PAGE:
September 10, 2019
Volume 15, Online Edition
While manufacturers, entrepreneurs, and customers wait on the dilatory FAA to create formal rules governing commercial drone integration into the U.S. airspace, states have begun to regulate drones on their own accord. However, the direction of state legislation risks the benefits of an emerging industry worth billions—an industry in which the United States has a
Nicholas Ryan Turza, Recent Development, Dr. Dronelove: How We Should All Learn to Stop Worrying and Love Commercial Drones, 15 N.C. J.L. & Tech. On. 134 (2014), available at http://ncjolt.org/wp-content/uploads/2014/05/Turza_Final.pdf
Since the 1980s, the outcome of the fair use defense to copyright has appeared to turn on whether the secondary use provided the infringer with any commercial benefit. However, recent cases suggest that the commerciality inquiry is no longer controlling. In November of 2013, Authors Guild, Inc. v. Google, Inc. authorized Google Books to use
Kelly Morris, Recent Development, "Transforming" Fair Use: Authors Guild, Inc. v. Google, Inc., 15 N.C. J.L. & Tech. On. 134 (2014), available at http://ncjolt.org/wp-content/uploads/2014/05/Morris_Final.pdf
Do Not Read This Article at Work: The CFAA’s Vagueness Problem and Recent Legislative Attempts to Correct It
The Computer Fraud and Abuse Act (“CFAA”), the nation’s leading anti-hacking statute, criminalizes unauthorized access to any computer in the world. The CFAA does not specify what types of computer use qualify as unauthorized access, and circuit courts are split over approaches to defining the term. Although some courts have held that violations of private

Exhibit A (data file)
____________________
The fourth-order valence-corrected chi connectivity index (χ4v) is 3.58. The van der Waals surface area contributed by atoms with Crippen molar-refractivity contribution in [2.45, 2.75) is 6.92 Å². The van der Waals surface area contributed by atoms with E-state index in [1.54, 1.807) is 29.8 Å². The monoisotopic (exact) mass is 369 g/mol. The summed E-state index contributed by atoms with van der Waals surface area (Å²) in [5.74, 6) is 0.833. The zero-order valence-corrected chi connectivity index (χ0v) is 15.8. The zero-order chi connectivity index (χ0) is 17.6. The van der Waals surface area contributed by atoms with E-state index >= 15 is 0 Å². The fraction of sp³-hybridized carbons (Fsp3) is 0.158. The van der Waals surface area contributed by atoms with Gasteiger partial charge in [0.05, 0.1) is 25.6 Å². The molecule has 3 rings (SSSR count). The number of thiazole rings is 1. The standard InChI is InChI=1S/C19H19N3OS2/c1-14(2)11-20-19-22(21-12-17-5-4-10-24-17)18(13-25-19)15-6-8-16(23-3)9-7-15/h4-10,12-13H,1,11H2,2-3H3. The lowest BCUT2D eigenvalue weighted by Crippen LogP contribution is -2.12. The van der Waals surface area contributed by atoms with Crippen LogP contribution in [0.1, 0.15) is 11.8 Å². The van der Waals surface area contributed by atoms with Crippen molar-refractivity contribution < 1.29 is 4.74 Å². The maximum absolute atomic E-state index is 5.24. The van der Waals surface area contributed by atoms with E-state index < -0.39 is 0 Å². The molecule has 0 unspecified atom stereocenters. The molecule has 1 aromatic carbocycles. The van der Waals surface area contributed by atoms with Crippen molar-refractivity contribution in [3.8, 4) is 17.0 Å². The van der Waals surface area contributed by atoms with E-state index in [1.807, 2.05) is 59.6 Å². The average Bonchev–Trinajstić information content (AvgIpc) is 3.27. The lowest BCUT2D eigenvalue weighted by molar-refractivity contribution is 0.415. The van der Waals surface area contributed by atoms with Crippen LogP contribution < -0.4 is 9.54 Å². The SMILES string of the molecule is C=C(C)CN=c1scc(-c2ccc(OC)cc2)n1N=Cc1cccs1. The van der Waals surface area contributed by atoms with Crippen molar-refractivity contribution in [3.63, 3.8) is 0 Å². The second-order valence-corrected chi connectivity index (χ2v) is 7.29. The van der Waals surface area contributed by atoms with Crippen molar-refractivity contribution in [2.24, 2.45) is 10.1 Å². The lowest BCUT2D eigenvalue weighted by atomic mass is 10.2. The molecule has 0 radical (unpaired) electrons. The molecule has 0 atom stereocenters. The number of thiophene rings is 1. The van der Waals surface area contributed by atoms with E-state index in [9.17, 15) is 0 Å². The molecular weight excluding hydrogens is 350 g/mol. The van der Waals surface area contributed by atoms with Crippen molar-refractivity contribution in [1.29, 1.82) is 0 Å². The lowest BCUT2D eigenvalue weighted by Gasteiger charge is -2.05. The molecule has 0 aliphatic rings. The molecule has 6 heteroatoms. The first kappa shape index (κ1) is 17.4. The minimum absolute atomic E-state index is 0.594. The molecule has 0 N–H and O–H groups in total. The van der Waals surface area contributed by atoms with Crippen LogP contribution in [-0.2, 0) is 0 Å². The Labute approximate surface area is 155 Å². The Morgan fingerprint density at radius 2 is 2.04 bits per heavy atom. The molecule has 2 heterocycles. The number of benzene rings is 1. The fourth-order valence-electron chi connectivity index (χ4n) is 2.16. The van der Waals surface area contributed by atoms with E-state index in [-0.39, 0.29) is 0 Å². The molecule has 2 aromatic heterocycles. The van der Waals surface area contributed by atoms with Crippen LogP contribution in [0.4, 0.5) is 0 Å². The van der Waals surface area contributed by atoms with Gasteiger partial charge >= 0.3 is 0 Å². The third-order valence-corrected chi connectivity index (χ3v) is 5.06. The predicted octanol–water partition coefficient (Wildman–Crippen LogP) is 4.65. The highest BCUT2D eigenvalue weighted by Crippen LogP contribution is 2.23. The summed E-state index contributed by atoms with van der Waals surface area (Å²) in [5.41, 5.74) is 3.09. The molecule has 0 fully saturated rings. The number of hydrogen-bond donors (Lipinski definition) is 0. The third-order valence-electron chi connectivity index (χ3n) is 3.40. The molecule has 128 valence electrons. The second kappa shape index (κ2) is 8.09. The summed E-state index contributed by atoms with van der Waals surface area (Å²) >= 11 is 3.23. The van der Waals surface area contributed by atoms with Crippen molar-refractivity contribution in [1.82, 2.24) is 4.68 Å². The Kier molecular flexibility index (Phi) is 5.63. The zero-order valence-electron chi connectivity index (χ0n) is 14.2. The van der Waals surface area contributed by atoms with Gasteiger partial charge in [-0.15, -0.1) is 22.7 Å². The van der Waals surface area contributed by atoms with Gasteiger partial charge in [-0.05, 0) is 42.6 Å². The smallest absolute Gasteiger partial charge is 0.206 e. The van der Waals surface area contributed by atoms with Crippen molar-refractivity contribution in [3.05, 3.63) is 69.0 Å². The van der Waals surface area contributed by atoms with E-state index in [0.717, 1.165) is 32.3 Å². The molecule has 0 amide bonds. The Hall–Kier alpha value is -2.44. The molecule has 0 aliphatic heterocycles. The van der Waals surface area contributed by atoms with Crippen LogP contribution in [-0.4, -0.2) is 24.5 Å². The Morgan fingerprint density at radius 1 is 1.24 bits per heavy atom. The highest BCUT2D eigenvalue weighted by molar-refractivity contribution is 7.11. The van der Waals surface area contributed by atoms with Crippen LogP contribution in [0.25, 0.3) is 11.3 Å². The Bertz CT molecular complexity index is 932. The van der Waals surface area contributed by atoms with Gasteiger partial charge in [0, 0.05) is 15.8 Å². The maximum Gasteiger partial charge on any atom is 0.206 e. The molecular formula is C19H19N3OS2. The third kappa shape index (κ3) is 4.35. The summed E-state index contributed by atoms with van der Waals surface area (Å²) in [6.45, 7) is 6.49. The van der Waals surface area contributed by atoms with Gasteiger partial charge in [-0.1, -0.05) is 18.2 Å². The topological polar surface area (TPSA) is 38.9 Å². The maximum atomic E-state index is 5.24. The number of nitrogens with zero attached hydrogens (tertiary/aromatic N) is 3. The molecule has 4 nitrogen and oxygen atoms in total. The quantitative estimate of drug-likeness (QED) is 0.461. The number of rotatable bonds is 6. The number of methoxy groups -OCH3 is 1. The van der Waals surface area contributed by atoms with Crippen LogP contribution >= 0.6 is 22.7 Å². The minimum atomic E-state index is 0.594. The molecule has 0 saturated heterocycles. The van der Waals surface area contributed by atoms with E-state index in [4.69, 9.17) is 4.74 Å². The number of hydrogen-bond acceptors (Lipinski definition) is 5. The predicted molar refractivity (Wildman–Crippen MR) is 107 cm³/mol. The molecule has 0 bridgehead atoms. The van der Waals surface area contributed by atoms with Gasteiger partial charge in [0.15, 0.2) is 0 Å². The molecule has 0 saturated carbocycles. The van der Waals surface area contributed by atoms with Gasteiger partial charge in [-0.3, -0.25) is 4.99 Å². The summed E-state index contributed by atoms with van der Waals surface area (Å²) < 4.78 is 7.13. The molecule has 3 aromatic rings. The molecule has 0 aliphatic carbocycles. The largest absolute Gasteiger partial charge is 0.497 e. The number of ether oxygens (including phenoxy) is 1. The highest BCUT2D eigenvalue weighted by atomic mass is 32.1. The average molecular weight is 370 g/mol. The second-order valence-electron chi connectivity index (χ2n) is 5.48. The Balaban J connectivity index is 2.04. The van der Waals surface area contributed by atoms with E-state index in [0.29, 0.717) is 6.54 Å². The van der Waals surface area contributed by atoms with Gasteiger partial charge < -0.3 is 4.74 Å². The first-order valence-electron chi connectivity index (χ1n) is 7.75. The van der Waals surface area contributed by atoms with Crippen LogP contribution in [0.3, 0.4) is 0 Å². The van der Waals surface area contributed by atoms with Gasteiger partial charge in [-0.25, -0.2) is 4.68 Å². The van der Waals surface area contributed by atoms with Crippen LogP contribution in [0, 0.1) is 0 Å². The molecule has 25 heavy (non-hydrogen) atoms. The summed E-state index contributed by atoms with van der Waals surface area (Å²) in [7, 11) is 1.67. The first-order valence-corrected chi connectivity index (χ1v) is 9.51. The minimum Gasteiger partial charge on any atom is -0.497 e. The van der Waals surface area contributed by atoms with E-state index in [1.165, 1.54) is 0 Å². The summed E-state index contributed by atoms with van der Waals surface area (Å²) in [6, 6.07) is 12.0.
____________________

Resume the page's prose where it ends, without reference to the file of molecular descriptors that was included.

Ryan H. Niland, Recent Development, Do Not Read This Article at Work: The CFAA's Vagueness Problem and Recent Legislative Attempts to Correct It, 15 N.C. J.L. & Tech. On. 134 (2014), available at http://ncjolt.org/wp-content/uploads/2014/05/Niland_Final.pdf
Paving the Way for Clean Coal: The EPA’s Conditional Exclusion of Carbon Capture and Storage Facilities From Hazardous Waste Regulation Under RCRA
Carbon capture and storage (“CCS”) is an emerging climate change mitigation strategy involving the permanent underground storage of carbon dioxide captured from emission sources like power plants. The Environmental Protection Agency recently finalized a rule (the “Conditional Exclusion”) that excludes CCS operations from all hazardous waste regulations under the Resource, Conservation, and Recovery Act. Instead
Matthew Spangler, Recent Development, Paving the Way for Clean Coal: The EPA's Conditional Exclusion of Carbon Capture and Storage Facilities From Hazardous Waste Regulation Under RCRA, 15 N.C. J.L. & Tech. On. 134 (2014), available at http://ncjolt.org/wp-content/uploads/2014/05/Spangler_Final.pdf
Everyone knows what “apps” are (or they will know soon). Apps fill our smartphones, tablets, and computers; apps will fill our cars and control our homes. Apps of all varieties have been downloaded billions of times by sophisticated technologists and grandparents alike. These apps are collecting and sharing data in previously unimaginable ways. Developing standard
Daniel Parisi, Recent Development, Mobile App Privacy: Develping Standard and Effective Privacy Tools for Consumers, 15 N.C. J.L. & Tech. On. 134 (2014), available at http://ncjolt.org/wp-content/uploads/2014/05/Parisi_Final.pdf